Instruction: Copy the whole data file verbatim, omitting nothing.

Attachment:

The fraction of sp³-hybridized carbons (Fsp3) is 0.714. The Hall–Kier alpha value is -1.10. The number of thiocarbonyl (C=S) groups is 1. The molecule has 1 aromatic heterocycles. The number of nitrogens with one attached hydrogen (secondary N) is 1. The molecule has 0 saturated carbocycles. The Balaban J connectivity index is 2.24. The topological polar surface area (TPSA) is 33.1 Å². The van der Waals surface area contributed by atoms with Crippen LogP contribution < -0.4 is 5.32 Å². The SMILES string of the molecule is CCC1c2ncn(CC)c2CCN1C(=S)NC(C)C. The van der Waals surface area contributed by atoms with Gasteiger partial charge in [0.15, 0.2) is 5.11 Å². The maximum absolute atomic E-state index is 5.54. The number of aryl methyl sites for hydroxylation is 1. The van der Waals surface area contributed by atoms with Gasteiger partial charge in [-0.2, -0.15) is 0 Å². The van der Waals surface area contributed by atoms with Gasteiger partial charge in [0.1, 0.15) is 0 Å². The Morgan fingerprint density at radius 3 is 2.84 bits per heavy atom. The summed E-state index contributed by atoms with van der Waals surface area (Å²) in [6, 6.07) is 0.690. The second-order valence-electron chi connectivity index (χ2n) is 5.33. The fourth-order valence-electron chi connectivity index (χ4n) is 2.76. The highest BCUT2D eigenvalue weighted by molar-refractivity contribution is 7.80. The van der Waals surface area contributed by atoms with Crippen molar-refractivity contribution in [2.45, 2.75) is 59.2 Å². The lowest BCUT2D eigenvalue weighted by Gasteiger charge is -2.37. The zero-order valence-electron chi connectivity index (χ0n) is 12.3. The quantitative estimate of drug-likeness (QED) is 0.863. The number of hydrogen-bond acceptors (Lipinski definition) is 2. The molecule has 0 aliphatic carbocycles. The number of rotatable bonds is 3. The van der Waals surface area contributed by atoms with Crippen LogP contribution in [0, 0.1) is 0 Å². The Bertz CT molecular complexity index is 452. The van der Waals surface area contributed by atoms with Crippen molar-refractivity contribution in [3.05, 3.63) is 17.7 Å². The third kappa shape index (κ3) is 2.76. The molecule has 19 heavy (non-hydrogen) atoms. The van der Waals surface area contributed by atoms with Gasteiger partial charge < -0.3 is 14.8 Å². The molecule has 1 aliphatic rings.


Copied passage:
The fraction of sp³-hybridized carbons (Fsp3) is 0.714. The Hall–Kier alpha value is -1.10. The number of thiocarbonyl (C=S) groups is 1. The molecule has 1 aromatic heterocycles. The number of nitrogens with one attached hydrogen (secondary N) is 1. The molecule has 0 saturated carbocycles. The Balaban J connectivity index is 2.24. The topological polar surface area (TPSA) is 33.1 Å². The van der Waals surface area contributed by atoms with Crippen LogP contribution < -0.4 is 5.32 Å². The SMILES string of the molecule is CCC1c2ncn(CC)c2CCN1C(=S)NC(C)C. The van der Waals surface area contributed by atoms with Gasteiger partial charge in [0.15, 0.2) is 5.11 Å². The maximum absolute atomic E-state index is 5.54. The number of aryl methyl sites for hydroxylation is 1. The van der Waals surface area contributed by atoms with Gasteiger partial charge in [-0.2, -0.15) is 0 Å². The van der Waals surface area contributed by atoms with Gasteiger partial charge in [0.1, 0.15) is 0 Å². The Morgan fingerprint density at radius 3 is 2.84 bits per heavy atom. The summed E-state index contributed by atoms with van der Waals surface area (Å²) in [6, 6.07) is 0.690. The second-order valence-electron chi connectivity index (χ2n) is 5.33. The fourth-order valence-electron chi connectivity index (χ4n) is 2.76. The highest BCUT2D eigenvalue weighted by molar-refractivity contribution is 7.80. The van der Waals surface area contributed by atoms with Crippen molar-refractivity contribution in [2.45, 2.75) is 59.2 Å². The lowest BCUT2D eigenvalue weighted by Gasteiger charge is -2.37. The zero-order valence-electron chi connectivity index (χ0n) is 12.3. The quantitative estimate of drug-likeness (QED) is 0.863. The number of hydrogen-bond acceptors (Lipinski definition) is 2. The molecule has 0 aliphatic carbocycles. The number of rotatable bonds is 3. The van der Waals surface area contributed by atoms with Crippen LogP contribution in [0, 0.1) is 0 Å². The Bertz CT molecular complexity index is 452. The van der Waals surface area contributed by atoms with Crippen molar-refractivity contribution in [3.05, 3.63) is 17.7 Å². The third kappa shape index (κ3) is 2.76. The molecule has 19 heavy (non-hydrogen) atoms. The van der Waals surface area contributed by atoms with Gasteiger partial charge < -0.3 is 14.8 Å². The molecule has 1 aliphatic rings.